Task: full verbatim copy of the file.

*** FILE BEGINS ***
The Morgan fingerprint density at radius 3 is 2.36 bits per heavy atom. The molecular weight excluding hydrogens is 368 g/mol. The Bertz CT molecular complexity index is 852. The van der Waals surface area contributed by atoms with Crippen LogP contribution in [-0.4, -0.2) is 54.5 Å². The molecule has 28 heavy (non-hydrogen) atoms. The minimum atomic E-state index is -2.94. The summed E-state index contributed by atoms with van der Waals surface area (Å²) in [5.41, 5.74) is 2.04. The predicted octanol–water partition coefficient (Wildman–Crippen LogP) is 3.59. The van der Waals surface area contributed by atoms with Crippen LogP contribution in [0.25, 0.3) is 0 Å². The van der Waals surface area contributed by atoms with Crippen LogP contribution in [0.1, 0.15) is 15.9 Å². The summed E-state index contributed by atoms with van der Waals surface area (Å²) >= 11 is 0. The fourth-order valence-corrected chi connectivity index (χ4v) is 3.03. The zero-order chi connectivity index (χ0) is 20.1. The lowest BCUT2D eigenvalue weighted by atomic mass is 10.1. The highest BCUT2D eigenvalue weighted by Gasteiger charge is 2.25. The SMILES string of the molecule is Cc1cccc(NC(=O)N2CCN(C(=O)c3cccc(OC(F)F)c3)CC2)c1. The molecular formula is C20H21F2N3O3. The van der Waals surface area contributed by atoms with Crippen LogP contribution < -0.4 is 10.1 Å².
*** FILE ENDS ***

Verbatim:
The Morgan fingerprint density at radius 3 is 2.36 bits per heavy atom. The molecular weight excluding hydrogens is 368 g/mol. The Bertz CT molecular complexity index is 852. The van der Waals surface area contributed by atoms with Crippen LogP contribution in [-0.4, -0.2) is 54.5 Å². The molecule has 28 heavy (non-hydrogen) atoms. The minimum atomic E-state index is -2.94. The summed E-state index contributed by atoms with van der Waals surface area (Å²) in [5.41, 5.74) is 2.04. The predicted octanol–water partition coefficient (Wildman–Crippen LogP) is 3.59. The van der Waals surface area contributed by atoms with Crippen LogP contribution in [0.25, 0.3) is 0 Å². The van der Waals surface area contributed by atoms with Crippen LogP contribution in [0.1, 0.15) is 15.9 Å². The summed E-state index contributed by atoms with van der Waals surface area (Å²) >= 11 is 0. The fourth-order valence-corrected chi connectivity index (χ4v) is 3.03. The zero-order chi connectivity index (χ0) is 20.1. The lowest BCUT2D eigenvalue weighted by atomic mass is 10.1. The highest BCUT2D eigenvalue weighted by Gasteiger charge is 2.25. The SMILES string of the molecule is Cc1cccc(NC(=O)N2CCN(C(=O)c3cccc(OC(F)F)c3)CC2)c1. The molecular formula is C20H21F2N3O3. The van der Waals surface area contributed by atoms with Crippen LogP contribution < -0.4 is 10.1 Å².